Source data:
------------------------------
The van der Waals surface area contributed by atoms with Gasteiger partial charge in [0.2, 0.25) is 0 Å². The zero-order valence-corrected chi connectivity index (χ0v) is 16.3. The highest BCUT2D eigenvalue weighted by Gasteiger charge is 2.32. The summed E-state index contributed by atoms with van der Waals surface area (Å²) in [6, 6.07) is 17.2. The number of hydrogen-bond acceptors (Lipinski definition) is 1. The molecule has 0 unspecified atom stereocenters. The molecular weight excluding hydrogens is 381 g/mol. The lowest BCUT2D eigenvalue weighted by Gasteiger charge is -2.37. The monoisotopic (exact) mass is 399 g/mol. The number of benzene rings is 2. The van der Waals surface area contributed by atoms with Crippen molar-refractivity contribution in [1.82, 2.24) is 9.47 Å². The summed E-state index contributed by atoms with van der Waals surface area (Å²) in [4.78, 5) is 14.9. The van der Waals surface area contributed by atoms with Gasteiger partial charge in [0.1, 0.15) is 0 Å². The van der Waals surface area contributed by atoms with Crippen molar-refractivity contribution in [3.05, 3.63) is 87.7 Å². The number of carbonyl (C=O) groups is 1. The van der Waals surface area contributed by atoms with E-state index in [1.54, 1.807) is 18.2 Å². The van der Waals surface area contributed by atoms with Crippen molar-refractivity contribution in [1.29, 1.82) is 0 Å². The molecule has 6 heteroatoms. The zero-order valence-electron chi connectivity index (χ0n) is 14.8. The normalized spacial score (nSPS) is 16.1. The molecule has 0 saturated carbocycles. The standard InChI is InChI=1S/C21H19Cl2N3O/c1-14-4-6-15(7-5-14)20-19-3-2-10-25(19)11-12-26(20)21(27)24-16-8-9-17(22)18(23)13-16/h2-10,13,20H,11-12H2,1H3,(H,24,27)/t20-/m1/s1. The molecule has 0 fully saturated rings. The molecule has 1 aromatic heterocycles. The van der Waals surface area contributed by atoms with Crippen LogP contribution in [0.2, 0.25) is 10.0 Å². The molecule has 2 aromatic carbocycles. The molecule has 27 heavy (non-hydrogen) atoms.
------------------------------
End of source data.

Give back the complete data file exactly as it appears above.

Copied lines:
The van der Waals surface area contributed by atoms with Gasteiger partial charge in [0.2, 0.25) is 0 Å². The zero-order valence-corrected chi connectivity index (χ0v) is 16.3. The highest BCUT2D eigenvalue weighted by Gasteiger charge is 2.32. The summed E-state index contributed by atoms with van der Waals surface area (Å²) in [6, 6.07) is 17.2. The number of hydrogen-bond acceptors (Lipinski definition) is 1. The molecule has 0 unspecified atom stereocenters. The molecular weight excluding hydrogens is 381 g/mol. The lowest BCUT2D eigenvalue weighted by Gasteiger charge is -2.37. The monoisotopic (exact) mass is 399 g/mol. The number of benzene rings is 2. The van der Waals surface area contributed by atoms with Crippen molar-refractivity contribution in [1.82, 2.24) is 9.47 Å². The summed E-state index contributed by atoms with van der Waals surface area (Å²) in [4.78, 5) is 14.9. The van der Waals surface area contributed by atoms with Gasteiger partial charge in [0.1, 0.15) is 0 Å². The van der Waals surface area contributed by atoms with Crippen molar-refractivity contribution in [3.05, 3.63) is 87.7 Å². The number of carbonyl (C=O) groups is 1. The van der Waals surface area contributed by atoms with E-state index in [1.54, 1.807) is 18.2 Å². The van der Waals surface area contributed by atoms with Crippen molar-refractivity contribution in [1.29, 1.82) is 0 Å². The molecule has 6 heteroatoms. The zero-order valence-electron chi connectivity index (χ0n) is 14.8. The normalized spacial score (nSPS) is 16.1. The molecule has 0 saturated carbocycles. The standard InChI is InChI=1S/C21H19Cl2N3O/c1-14-4-6-15(7-5-14)20-19-3-2-10-25(19)11-12-26(20)21(27)24-16-8-9-17(22)18(23)13-16/h2-10,13,20H,11-12H2,1H3,(H,24,27)/t20-/m1/s1. The molecule has 0 fully saturated rings. The molecule has 1 aromatic heterocycles. The van der Waals surface area contributed by atoms with Crippen LogP contribution in [0.2, 0.25) is 10.0 Å². The molecule has 2 aromatic carbocycles. The molecule has 27 heavy (non-hydrogen) atoms.